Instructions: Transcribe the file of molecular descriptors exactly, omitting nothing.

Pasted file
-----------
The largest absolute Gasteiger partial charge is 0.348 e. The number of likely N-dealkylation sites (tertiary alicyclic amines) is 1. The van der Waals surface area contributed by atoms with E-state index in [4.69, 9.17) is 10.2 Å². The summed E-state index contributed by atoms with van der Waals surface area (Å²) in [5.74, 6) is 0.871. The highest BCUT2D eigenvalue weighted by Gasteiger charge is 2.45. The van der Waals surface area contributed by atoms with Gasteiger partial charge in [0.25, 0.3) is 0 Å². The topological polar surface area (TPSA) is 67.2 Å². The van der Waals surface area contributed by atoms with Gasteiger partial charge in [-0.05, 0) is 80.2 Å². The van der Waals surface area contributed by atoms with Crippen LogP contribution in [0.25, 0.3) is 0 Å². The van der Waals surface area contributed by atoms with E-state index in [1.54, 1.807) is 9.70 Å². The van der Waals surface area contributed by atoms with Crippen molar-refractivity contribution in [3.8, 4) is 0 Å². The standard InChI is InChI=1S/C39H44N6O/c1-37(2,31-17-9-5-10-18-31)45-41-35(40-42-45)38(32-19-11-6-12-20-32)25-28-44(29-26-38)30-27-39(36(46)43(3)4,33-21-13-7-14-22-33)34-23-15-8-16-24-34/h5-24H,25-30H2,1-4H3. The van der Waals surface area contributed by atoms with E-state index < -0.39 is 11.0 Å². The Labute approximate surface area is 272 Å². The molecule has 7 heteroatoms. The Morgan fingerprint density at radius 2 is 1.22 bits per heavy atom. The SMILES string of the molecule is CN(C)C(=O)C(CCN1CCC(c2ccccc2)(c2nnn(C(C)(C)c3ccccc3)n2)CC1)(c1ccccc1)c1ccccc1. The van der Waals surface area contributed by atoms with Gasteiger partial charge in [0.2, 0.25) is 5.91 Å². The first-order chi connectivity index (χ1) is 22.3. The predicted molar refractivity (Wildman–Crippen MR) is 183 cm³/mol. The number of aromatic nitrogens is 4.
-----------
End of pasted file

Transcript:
The largest absolute Gasteiger partial charge is 0.348 e. The number of likely N-dealkylation sites (tertiary alicyclic amines) is 1. The van der Waals surface area contributed by atoms with E-state index in [4.69, 9.17) is 10.2 Å². The summed E-state index contributed by atoms with van der Waals surface area (Å²) in [5.74, 6) is 0.871. The highest BCUT2D eigenvalue weighted by Gasteiger charge is 2.45. The van der Waals surface area contributed by atoms with Gasteiger partial charge in [0.25, 0.3) is 0 Å². The topological polar surface area (TPSA) is 67.2 Å². The van der Waals surface area contributed by atoms with Gasteiger partial charge in [-0.05, 0) is 80.2 Å². The van der Waals surface area contributed by atoms with Crippen LogP contribution in [0.25, 0.3) is 0 Å². The van der Waals surface area contributed by atoms with E-state index in [1.54, 1.807) is 9.70 Å². The van der Waals surface area contributed by atoms with Crippen molar-refractivity contribution in [3.8, 4) is 0 Å². The standard InChI is InChI=1S/C39H44N6O/c1-37(2,31-17-9-5-10-18-31)45-41-35(40-42-45)38(32-19-11-6-12-20-32)25-28-44(29-26-38)30-27-39(36(46)43(3)4,33-21-13-7-14-22-33)34-23-15-8-16-24-34/h5-24H,25-30H2,1-4H3. The van der Waals surface area contributed by atoms with E-state index < -0.39 is 11.0 Å². The Labute approximate surface area is 272 Å². The molecule has 7 heteroatoms. The Morgan fingerprint density at radius 2 is 1.22 bits per heavy atom. The SMILES string of the molecule is CN(C)C(=O)C(CCN1CCC(c2ccccc2)(c2nnn(C(C)(C)c3ccccc3)n2)CC1)(c1ccccc1)c1ccccc1. The van der Waals surface area contributed by atoms with Gasteiger partial charge in [0.2, 0.25) is 5.91 Å². The first-order chi connectivity index (χ1) is 22.3. The predicted molar refractivity (Wildman–Crippen MR) is 183 cm³/mol. The number of aromatic nitrogens is 4.